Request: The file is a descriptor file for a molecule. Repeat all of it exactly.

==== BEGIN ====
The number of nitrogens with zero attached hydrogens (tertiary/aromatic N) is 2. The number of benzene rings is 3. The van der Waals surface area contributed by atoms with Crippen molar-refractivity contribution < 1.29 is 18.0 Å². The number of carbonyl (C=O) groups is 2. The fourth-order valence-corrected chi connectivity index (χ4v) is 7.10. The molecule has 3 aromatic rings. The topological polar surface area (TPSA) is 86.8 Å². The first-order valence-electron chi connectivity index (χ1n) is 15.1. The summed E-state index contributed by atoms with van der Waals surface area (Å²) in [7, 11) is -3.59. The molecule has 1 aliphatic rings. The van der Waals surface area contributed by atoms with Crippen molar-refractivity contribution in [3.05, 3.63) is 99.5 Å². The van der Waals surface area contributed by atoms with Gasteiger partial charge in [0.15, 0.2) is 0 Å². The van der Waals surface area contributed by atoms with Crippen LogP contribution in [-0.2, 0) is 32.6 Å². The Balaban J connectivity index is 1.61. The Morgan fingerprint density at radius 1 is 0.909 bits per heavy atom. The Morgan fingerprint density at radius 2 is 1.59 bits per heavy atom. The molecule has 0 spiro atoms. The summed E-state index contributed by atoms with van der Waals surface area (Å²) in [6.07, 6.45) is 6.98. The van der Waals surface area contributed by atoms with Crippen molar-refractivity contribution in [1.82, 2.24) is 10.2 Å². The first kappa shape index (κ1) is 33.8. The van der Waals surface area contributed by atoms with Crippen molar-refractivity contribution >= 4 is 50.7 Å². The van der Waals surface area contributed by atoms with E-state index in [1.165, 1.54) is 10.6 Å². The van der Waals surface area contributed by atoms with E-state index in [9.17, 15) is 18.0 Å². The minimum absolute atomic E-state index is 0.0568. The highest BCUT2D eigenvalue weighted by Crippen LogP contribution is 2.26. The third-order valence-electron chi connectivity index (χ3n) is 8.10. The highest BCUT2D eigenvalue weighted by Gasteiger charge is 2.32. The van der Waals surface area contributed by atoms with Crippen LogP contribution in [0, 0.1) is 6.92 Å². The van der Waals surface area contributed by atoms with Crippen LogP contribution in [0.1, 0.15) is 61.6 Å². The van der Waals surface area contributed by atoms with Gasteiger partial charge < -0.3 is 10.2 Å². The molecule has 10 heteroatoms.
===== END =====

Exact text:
The number of nitrogens with zero attached hydrogens (tertiary/aromatic N) is 2. The number of benzene rings is 3. The van der Waals surface area contributed by atoms with Crippen molar-refractivity contribution < 1.29 is 18.0 Å². The number of carbonyl (C=O) groups is 2. The fourth-order valence-corrected chi connectivity index (χ4v) is 7.10. The molecule has 3 aromatic rings. The topological polar surface area (TPSA) is 86.8 Å². The first-order valence-electron chi connectivity index (χ1n) is 15.1. The summed E-state index contributed by atoms with van der Waals surface area (Å²) in [7, 11) is -3.59. The molecule has 1 aliphatic rings. The van der Waals surface area contributed by atoms with Crippen molar-refractivity contribution in [3.05, 3.63) is 99.5 Å². The van der Waals surface area contributed by atoms with Gasteiger partial charge in [0.15, 0.2) is 0 Å². The van der Waals surface area contributed by atoms with Crippen LogP contribution in [-0.2, 0) is 32.6 Å². The Balaban J connectivity index is 1.61. The Morgan fingerprint density at radius 1 is 0.909 bits per heavy atom. The Morgan fingerprint density at radius 2 is 1.59 bits per heavy atom. The molecule has 0 spiro atoms. The summed E-state index contributed by atoms with van der Waals surface area (Å²) in [6.07, 6.45) is 6.98. The van der Waals surface area contributed by atoms with Crippen molar-refractivity contribution in [1.82, 2.24) is 10.2 Å². The first kappa shape index (κ1) is 33.8. The van der Waals surface area contributed by atoms with Crippen molar-refractivity contribution >= 4 is 50.7 Å². The van der Waals surface area contributed by atoms with E-state index in [1.165, 1.54) is 10.6 Å². The van der Waals surface area contributed by atoms with E-state index in [9.17, 15) is 18.0 Å². The minimum absolute atomic E-state index is 0.0568. The highest BCUT2D eigenvalue weighted by Crippen LogP contribution is 2.26. The third-order valence-electron chi connectivity index (χ3n) is 8.10. The highest BCUT2D eigenvalue weighted by Gasteiger charge is 2.32. The van der Waals surface area contributed by atoms with Crippen LogP contribution in [0, 0.1) is 6.92 Å². The van der Waals surface area contributed by atoms with Crippen LogP contribution in [0.1, 0.15) is 61.6 Å². The van der Waals surface area contributed by atoms with Gasteiger partial charge < -0.3 is 10.2 Å². The molecule has 10 heteroatoms.